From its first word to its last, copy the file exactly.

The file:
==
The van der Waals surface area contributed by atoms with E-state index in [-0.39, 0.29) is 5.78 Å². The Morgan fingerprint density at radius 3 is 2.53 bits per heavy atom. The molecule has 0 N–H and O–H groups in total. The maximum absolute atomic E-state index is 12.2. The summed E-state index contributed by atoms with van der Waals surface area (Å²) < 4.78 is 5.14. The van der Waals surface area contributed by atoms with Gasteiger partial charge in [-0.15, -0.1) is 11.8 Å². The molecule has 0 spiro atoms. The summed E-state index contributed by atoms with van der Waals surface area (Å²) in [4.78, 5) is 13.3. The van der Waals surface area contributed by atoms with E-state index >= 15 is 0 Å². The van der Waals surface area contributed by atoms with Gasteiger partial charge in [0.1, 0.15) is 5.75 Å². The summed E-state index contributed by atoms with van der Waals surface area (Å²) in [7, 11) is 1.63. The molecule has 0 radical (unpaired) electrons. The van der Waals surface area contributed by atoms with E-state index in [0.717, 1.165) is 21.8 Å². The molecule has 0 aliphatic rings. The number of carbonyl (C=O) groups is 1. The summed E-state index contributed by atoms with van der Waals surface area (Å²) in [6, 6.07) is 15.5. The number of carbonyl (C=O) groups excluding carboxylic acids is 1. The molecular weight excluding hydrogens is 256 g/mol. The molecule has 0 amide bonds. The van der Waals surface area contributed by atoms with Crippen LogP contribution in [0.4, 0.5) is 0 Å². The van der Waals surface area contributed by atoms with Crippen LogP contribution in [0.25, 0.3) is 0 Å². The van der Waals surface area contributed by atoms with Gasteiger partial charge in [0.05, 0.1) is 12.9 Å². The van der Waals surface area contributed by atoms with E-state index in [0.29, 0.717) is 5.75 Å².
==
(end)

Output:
The van der Waals surface area contributed by atoms with E-state index in [-0.39, 0.29) is 5.78 Å². The Morgan fingerprint density at radius 3 is 2.53 bits per heavy atom. The molecule has 0 N–H and O–H groups in total. The maximum absolute atomic E-state index is 12.2. The summed E-state index contributed by atoms with van der Waals surface area (Å²) < 4.78 is 5.14. The van der Waals surface area contributed by atoms with Gasteiger partial charge in [-0.15, -0.1) is 11.8 Å². The molecule has 0 spiro atoms. The summed E-state index contributed by atoms with van der Waals surface area (Å²) in [4.78, 5) is 13.3. The van der Waals surface area contributed by atoms with E-state index >= 15 is 0 Å². The van der Waals surface area contributed by atoms with Gasteiger partial charge in [0.1, 0.15) is 5.75 Å². The summed E-state index contributed by atoms with van der Waals surface area (Å²) in [7, 11) is 1.63. The molecule has 0 radical (unpaired) electrons. The van der Waals surface area contributed by atoms with E-state index in [0.717, 1.165) is 21.8 Å². The molecule has 0 aliphatic rings. The number of carbonyl (C=O) groups is 1. The summed E-state index contributed by atoms with van der Waals surface area (Å²) in [6, 6.07) is 15.5. The number of carbonyl (C=O) groups excluding carboxylic acids is 1. The molecular weight excluding hydrogens is 256 g/mol. The molecule has 0 amide bonds. The van der Waals surface area contributed by atoms with Crippen LogP contribution in [0.4, 0.5) is 0 Å². The van der Waals surface area contributed by atoms with Crippen LogP contribution in [0.25, 0.3) is 0 Å². The van der Waals surface area contributed by atoms with Gasteiger partial charge in [0.05, 0.1) is 12.9 Å². The van der Waals surface area contributed by atoms with E-state index in [0.29, 0.717) is 5.75 Å².